a second step in which the grafted layer is loaded with bactericidal metal ions by immersing it in a solution containing those same ions. Once stored in the grafted layer, these bactericidal metal ions are liberated as soon as they come into contact with a fluid deposited on the grafted layer. The bactericidal metal ions diffuse into the fluid and exert their bactericidal action as soon as their concentration exceeds a bactericidal concentration threshold specific to the nature of the ion. For the silver ion (Ag.sup.+), it is known that a concentration threshold of 20 ppm [parts per million], in other words 20 mg per kg [kilogram], is highly bactericidal to bacteria such as Staphylococcus aureus (Staphylococcus aureus resistant to methicillin or MRSA), Enterococcus faecium (Enterococcus resistant to vancomycin or VRE), Enterococcus fecalis Burkholderia cepacia Alcaligenes sp. Pseudomonas eruginosa, or Klebsiella pneumoniae Pseudomonas sp. Acinetobacter sp. itrobacter koseri. For 1 cm3 of fluid deposited on one cm2 of a layer grafted with acrylic acid and loaded with Ag.sup.+ ions, the equivalent of 20 μg/cm2 of Ag.sup.+ ions should be released in order to have an effective bactericidal effect. For copper, the bactericidal concentration threshold is approximately 10 ppm, in other words 10 μg/cm3 [microgram per cubic centimeter]. There are many solutions for loading the grafted layer with bactericidal ions. Examples that may be mentioned are solutions of copper sulfate (CuSO4), silver nitrate (AgNO3) or silver chloride.
 In both implementations, the grafted antibacterial layer acts as a bactericidal ion exchanger, and its features may advantageously be adjusted in order to:
 guarantee an effective antibacterial effect over the period:
 exceeding a bactericidal concentration threshold; and
 maintaining this effect over a significant period having regard to the envisaged application;
 limit the impact of the treatment on the environment or on health; and
 reduce implementation costs, for example by reducing the quantity of precious metal from which the Ag.sup.+ ions are obtained.
 The inventors have developed a model for grafting and storing metal ions that can be used to establish a useful formula for making predictions about the metal ion storage capacity as a function of the bombardment parameters.
 This model is based firstly on the specific nature of the grafted layer, as could be observed experimentally (reservoir of free radicals flush with the surface and protected by a stabilizing layer of amorphous carbon), and secondly on steric hindrance considerations, the effect of which is to limit grafting independently of the number of free radicals present.
 This model integrates the following points:
 for a dose where the highest resistive jump step is produced:
 the monomers constituting the polymer have an even chance of having a number of free radicals that decreases from the extreme surface to the end of the trajectory of the ion; and
 these free radicals are preserved by the stabilizing layer. They are constant in number until the moment of grafting;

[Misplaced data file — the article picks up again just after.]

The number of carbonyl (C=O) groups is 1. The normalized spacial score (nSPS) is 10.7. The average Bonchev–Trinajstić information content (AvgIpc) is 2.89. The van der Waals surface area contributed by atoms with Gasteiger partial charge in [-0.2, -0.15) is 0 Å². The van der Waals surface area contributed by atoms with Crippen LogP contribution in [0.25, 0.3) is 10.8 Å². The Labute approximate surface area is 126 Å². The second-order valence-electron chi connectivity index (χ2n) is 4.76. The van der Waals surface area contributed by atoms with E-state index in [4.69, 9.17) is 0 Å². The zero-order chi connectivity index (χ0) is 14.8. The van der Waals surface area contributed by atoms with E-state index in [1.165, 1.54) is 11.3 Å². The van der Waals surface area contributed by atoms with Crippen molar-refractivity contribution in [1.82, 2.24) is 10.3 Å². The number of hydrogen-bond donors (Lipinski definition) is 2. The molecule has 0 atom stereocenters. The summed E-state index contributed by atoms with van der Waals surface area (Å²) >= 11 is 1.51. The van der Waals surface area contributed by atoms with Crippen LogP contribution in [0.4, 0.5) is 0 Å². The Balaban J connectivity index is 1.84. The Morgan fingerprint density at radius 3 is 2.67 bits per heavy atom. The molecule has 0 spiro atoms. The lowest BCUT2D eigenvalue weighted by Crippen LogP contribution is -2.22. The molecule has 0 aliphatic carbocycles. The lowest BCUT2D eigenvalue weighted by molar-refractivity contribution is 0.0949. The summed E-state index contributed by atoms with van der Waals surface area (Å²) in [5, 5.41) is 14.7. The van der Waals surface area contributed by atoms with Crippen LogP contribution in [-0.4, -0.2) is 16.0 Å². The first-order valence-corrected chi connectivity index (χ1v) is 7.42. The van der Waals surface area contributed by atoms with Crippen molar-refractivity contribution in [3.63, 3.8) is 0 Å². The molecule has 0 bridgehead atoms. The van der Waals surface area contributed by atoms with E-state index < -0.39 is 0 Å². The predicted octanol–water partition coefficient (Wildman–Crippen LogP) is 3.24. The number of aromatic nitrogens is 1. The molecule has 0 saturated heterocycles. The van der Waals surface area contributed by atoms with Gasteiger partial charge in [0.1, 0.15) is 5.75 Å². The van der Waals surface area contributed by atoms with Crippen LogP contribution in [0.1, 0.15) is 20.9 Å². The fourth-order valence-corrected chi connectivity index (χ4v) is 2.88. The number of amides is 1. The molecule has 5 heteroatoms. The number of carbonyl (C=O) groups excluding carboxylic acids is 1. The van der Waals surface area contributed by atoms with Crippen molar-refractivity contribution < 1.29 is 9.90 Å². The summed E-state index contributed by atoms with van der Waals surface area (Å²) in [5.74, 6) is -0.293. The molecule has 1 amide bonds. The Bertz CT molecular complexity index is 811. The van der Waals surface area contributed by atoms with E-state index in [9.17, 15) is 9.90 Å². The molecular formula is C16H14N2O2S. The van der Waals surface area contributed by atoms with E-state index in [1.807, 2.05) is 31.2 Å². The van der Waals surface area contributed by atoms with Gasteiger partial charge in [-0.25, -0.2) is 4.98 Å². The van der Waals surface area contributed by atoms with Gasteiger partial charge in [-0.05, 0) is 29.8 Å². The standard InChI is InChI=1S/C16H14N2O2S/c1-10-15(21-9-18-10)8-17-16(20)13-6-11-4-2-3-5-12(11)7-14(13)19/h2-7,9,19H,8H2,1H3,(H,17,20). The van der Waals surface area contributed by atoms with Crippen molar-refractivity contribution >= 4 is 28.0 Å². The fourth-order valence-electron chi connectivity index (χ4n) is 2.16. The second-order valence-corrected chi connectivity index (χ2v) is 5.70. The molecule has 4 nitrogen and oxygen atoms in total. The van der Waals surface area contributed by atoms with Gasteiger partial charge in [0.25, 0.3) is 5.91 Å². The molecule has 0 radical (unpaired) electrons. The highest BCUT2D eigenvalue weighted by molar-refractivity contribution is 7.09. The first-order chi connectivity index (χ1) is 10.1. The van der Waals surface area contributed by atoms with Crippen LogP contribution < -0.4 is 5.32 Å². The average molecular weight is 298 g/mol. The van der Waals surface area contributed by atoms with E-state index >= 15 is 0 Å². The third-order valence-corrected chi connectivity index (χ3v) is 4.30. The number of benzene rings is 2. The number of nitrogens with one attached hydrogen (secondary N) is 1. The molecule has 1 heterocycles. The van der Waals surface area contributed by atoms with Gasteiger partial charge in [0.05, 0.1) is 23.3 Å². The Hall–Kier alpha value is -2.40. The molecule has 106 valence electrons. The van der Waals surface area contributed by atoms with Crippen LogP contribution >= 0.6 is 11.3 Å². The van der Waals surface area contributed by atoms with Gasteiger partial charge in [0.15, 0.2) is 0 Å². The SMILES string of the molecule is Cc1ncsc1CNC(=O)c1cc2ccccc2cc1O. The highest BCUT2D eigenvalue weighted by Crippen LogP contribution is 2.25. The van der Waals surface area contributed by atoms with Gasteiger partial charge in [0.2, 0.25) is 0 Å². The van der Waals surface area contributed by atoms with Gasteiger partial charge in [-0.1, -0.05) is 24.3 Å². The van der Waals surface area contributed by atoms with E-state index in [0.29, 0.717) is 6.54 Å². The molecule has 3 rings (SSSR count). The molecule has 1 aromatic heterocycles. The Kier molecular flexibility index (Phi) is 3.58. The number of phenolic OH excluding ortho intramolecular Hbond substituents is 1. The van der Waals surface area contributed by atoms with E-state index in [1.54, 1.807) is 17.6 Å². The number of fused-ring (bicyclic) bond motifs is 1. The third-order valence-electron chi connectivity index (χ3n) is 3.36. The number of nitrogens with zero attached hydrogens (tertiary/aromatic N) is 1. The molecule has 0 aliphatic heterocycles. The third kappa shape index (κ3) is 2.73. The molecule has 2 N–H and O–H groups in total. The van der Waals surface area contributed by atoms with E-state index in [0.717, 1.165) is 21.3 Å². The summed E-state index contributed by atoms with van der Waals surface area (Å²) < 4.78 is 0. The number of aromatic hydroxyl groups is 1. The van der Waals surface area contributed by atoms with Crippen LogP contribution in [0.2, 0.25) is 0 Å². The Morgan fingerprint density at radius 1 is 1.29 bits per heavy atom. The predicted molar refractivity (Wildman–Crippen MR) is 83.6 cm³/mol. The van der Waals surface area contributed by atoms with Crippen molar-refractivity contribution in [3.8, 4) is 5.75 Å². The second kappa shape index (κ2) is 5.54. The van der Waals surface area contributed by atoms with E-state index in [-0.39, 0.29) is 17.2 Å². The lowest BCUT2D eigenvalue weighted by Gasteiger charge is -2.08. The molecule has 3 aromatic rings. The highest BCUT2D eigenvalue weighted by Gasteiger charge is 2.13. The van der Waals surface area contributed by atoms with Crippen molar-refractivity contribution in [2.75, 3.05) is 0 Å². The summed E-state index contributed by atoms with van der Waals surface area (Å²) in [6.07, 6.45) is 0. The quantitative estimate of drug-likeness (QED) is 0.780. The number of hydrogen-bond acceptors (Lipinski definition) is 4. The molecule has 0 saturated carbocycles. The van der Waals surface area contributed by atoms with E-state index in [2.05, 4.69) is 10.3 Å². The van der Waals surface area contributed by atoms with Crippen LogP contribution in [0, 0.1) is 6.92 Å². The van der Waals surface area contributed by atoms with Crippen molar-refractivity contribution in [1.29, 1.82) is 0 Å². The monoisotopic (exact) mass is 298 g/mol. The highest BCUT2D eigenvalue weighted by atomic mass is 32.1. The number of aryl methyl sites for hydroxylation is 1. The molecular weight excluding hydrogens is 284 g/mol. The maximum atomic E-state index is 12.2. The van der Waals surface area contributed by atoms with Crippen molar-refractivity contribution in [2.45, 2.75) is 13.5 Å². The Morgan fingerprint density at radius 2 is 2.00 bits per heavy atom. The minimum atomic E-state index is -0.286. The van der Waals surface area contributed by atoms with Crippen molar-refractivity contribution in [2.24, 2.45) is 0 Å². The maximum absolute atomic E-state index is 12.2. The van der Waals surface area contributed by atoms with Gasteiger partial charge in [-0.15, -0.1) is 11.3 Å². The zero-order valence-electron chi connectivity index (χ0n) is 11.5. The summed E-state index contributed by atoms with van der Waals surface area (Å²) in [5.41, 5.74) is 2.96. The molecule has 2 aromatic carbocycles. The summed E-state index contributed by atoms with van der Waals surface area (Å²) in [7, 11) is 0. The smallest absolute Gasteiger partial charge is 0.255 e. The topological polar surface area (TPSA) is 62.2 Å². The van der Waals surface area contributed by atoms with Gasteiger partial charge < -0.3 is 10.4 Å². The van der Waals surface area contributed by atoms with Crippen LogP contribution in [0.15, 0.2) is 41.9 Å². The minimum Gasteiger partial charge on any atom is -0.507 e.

grafting of the monomers to be grafted is limited by the size of the monomers constituting the polymer. When the monomers to be grafted are of a size that is comparable with the monomers constituting the polymer, it is not possible to graft more than one monomer to a monomer constituting the polymer. The grafting rule is as follows: the number of monomers Ng that can be grafted onto a monomer constituting the polymer is in the range (Lp/Lg) to (Lp/Lg)-1 if Lp>Lg, where Lg is the length of the monomer to be grafted and Lp is the length of the monomer constituting the polymer; if Lp<Lg, NG is equal to Lp/(Lg+1); and
 the grafted monomers establish weak bonds with the bactericidal metal ions. The number of bactericidal ions bonded to a grafted monomer can be deduced by considering its chemical composition. As an example, a grafted monomer such as acrylic acid can accommodate only a single Ag.sup.+ or Cu2+ ion by chelation; it becomes bonded to one of the two non-bonding doublets of the hydroxyl group (OH).
 From these assumptions, the inventors have been able to establish the following formula:
 Nion represents the number of bactericidal ions that can be stored and released per unit area;
 1/2: represents a corrective factor that takes account of the linear decrease in free radicals from the extreme surface to the end of the trajectory of the ion;
 Ep: represents the bombarded and grafted thickness. This thickness is a function of the energy of the ion, its nature and the nature of the polymer. It can be calculated using TRIM&SRIM software;
 ρ: represents the bulk density of the polymer;
 Mmol: represents the molar weight of the monomer constituting the polymer;
 K: represents the mean number of monomers grafted per monomer constituting the polymer;
 if Lp>Lg, K is in the range Lp/Lg to Lp/Lg-1, and the mean value is taken:
 if Lp<Lg, K=Lp/(Lg+1); and
 this number K may be refined, corrected or even deduced directly from experiment. To this end, a technique known as RBS (Rutherford Back Scattering) is used that can spray a surface layer by layer to deduce the composition of the sprayed elements by mass spectrometry. It is possible, for example, to evaluate the number of oxygen atoms per unit area attributable to the presence of grafted acrylic acid and to deduce the number of acrylic acid monomers per unit area knowing firstly that two oxygen atoms are necessary per acrylic acid monomer and secondly that these atoms cannot originate from the polymer. Thus, K can be corrected by applying to it an experimental corrective factor; and